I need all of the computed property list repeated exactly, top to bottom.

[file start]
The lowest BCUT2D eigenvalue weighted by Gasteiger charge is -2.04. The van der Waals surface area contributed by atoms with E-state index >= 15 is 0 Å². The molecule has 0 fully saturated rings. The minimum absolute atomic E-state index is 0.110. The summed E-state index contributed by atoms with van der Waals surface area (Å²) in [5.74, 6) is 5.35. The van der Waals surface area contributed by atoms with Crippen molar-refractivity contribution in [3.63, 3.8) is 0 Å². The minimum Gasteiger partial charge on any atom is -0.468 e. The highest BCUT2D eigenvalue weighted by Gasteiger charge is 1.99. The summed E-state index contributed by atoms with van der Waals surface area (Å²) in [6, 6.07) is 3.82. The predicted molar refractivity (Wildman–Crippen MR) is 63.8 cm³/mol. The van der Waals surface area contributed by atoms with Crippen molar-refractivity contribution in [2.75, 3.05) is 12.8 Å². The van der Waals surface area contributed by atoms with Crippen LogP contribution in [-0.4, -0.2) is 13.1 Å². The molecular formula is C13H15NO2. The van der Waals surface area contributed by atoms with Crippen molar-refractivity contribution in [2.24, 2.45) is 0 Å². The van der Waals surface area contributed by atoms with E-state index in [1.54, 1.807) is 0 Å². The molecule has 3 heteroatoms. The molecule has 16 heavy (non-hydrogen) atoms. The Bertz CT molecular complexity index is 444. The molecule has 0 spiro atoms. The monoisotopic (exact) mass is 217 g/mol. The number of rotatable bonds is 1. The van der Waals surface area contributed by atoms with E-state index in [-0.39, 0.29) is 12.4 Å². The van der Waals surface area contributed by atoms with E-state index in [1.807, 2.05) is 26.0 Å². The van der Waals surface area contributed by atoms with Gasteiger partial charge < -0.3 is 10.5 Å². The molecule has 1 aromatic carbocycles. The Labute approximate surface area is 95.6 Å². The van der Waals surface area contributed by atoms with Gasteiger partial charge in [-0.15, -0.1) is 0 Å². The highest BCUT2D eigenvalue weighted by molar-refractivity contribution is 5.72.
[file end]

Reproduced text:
The lowest BCUT2D eigenvalue weighted by Gasteiger charge is -2.04. The van der Waals surface area contributed by atoms with E-state index >= 15 is 0 Å². The molecule has 0 fully saturated rings. The minimum absolute atomic E-state index is 0.110. The summed E-state index contributed by atoms with van der Waals surface area (Å²) in [5.74, 6) is 5.35. The van der Waals surface area contributed by atoms with Crippen molar-refractivity contribution in [3.63, 3.8) is 0 Å². The minimum Gasteiger partial charge on any atom is -0.468 e. The highest BCUT2D eigenvalue weighted by Gasteiger charge is 1.99. The summed E-state index contributed by atoms with van der Waals surface area (Å²) in [6, 6.07) is 3.82. The predicted molar refractivity (Wildman–Crippen MR) is 63.8 cm³/mol. The van der Waals surface area contributed by atoms with Crippen molar-refractivity contribution in [2.75, 3.05) is 12.8 Å². The van der Waals surface area contributed by atoms with Crippen LogP contribution in [-0.4, -0.2) is 13.1 Å². The molecular formula is C13H15NO2. The van der Waals surface area contributed by atoms with Crippen molar-refractivity contribution in [2.24, 2.45) is 0 Å². The van der Waals surface area contributed by atoms with E-state index in [1.54, 1.807) is 0 Å². The molecule has 3 heteroatoms. The molecule has 16 heavy (non-hydrogen) atoms. The Bertz CT molecular complexity index is 444. The molecule has 0 spiro atoms. The monoisotopic (exact) mass is 217 g/mol. The number of rotatable bonds is 1. The van der Waals surface area contributed by atoms with E-state index in [-0.39, 0.29) is 12.4 Å². The van der Waals surface area contributed by atoms with E-state index in [1.807, 2.05) is 26.0 Å². The van der Waals surface area contributed by atoms with Gasteiger partial charge < -0.3 is 10.5 Å². The molecule has 1 aromatic carbocycles. The Labute approximate surface area is 95.6 Å². The van der Waals surface area contributed by atoms with Gasteiger partial charge in [-0.15, -0.1) is 0 Å². The highest BCUT2D eigenvalue weighted by molar-refractivity contribution is 5.72.